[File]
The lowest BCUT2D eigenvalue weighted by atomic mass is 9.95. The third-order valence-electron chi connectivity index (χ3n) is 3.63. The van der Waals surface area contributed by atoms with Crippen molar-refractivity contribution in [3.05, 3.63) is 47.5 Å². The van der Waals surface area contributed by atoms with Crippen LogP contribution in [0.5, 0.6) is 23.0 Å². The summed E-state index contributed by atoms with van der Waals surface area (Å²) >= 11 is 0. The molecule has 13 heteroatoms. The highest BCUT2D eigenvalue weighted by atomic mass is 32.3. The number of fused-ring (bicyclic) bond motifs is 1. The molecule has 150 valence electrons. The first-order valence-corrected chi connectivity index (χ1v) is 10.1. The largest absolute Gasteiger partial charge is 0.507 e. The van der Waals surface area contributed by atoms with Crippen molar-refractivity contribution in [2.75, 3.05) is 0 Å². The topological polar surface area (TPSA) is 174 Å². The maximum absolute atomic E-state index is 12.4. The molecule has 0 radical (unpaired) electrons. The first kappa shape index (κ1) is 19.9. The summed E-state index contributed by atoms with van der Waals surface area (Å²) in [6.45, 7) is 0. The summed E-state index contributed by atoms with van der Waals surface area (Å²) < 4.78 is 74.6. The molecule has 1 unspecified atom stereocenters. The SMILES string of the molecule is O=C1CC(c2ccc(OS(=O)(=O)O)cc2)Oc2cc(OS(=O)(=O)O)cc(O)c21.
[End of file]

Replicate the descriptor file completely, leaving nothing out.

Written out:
The lowest BCUT2D eigenvalue weighted by atomic mass is 9.95. The third-order valence-electron chi connectivity index (χ3n) is 3.63. The van der Waals surface area contributed by atoms with Crippen molar-refractivity contribution in [3.05, 3.63) is 47.5 Å². The van der Waals surface area contributed by atoms with Crippen LogP contribution in [0.5, 0.6) is 23.0 Å². The summed E-state index contributed by atoms with van der Waals surface area (Å²) >= 11 is 0. The molecule has 13 heteroatoms. The highest BCUT2D eigenvalue weighted by atomic mass is 32.3. The number of fused-ring (bicyclic) bond motifs is 1. The molecule has 150 valence electrons. The first-order valence-corrected chi connectivity index (χ1v) is 10.1. The largest absolute Gasteiger partial charge is 0.507 e. The van der Waals surface area contributed by atoms with Crippen molar-refractivity contribution in [2.75, 3.05) is 0 Å². The topological polar surface area (TPSA) is 174 Å². The maximum absolute atomic E-state index is 12.4. The molecule has 0 radical (unpaired) electrons. The first kappa shape index (κ1) is 19.9. The summed E-state index contributed by atoms with van der Waals surface area (Å²) in [6.45, 7) is 0. The summed E-state index contributed by atoms with van der Waals surface area (Å²) < 4.78 is 74.6. The molecule has 1 unspecified atom stereocenters. The SMILES string of the molecule is O=C1CC(c2ccc(OS(=O)(=O)O)cc2)Oc2cc(OS(=O)(=O)O)cc(O)c21.